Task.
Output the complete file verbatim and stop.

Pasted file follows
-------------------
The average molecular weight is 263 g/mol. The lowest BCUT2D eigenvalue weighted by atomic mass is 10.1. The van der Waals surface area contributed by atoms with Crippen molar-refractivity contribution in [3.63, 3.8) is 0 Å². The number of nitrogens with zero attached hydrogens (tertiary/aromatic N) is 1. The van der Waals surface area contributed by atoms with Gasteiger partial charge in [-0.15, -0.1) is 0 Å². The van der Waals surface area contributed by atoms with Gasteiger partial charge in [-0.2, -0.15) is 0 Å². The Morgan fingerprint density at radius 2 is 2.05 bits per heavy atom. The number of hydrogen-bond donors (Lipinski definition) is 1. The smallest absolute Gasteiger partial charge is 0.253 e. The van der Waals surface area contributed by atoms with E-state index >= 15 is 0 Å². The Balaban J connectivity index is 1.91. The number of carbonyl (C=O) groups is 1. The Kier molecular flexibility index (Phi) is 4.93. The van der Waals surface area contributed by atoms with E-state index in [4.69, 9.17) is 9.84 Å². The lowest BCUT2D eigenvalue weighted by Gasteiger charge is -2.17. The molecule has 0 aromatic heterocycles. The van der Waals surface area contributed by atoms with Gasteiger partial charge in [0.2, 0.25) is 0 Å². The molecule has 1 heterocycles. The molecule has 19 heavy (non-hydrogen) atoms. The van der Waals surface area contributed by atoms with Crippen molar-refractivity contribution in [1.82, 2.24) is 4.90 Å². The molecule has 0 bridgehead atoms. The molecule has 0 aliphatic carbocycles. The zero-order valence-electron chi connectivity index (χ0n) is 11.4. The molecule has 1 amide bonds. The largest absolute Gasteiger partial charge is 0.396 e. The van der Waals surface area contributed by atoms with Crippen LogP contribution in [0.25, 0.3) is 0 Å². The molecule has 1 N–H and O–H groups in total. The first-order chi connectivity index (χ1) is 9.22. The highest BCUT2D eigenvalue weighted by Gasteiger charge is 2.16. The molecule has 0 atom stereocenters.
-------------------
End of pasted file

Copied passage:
The average molecular weight is 263 g/mol. The lowest BCUT2D eigenvalue weighted by atomic mass is 10.1. The van der Waals surface area contributed by atoms with Crippen molar-refractivity contribution in [3.63, 3.8) is 0 Å². The number of nitrogens with zero attached hydrogens (tertiary/aromatic N) is 1. The van der Waals surface area contributed by atoms with Gasteiger partial charge in [-0.15, -0.1) is 0 Å². The van der Waals surface area contributed by atoms with Gasteiger partial charge in [-0.2, -0.15) is 0 Å². The Morgan fingerprint density at radius 2 is 2.05 bits per heavy atom. The number of hydrogen-bond donors (Lipinski definition) is 1. The smallest absolute Gasteiger partial charge is 0.253 e. The van der Waals surface area contributed by atoms with E-state index >= 15 is 0 Å². The Balaban J connectivity index is 1.91. The number of carbonyl (C=O) groups is 1. The Kier molecular flexibility index (Phi) is 4.93. The van der Waals surface area contributed by atoms with E-state index in [4.69, 9.17) is 9.84 Å². The lowest BCUT2D eigenvalue weighted by Gasteiger charge is -2.17. The molecule has 0 aromatic heterocycles. The van der Waals surface area contributed by atoms with Gasteiger partial charge in [0.2, 0.25) is 0 Å². The molecule has 1 heterocycles. The molecule has 19 heavy (non-hydrogen) atoms. The van der Waals surface area contributed by atoms with Crippen molar-refractivity contribution in [1.82, 2.24) is 4.90 Å². The molecule has 0 bridgehead atoms. The molecule has 0 aliphatic carbocycles. The zero-order valence-electron chi connectivity index (χ0n) is 11.4. The molecule has 1 amide bonds. The largest absolute Gasteiger partial charge is 0.396 e. The van der Waals surface area contributed by atoms with Crippen LogP contribution in [0.25, 0.3) is 0 Å². The molecule has 1 N–H and O–H groups in total. The first-order chi connectivity index (χ1) is 9.22. The highest BCUT2D eigenvalue weighted by Gasteiger charge is 2.16. The molecule has 0 atom stereocenters.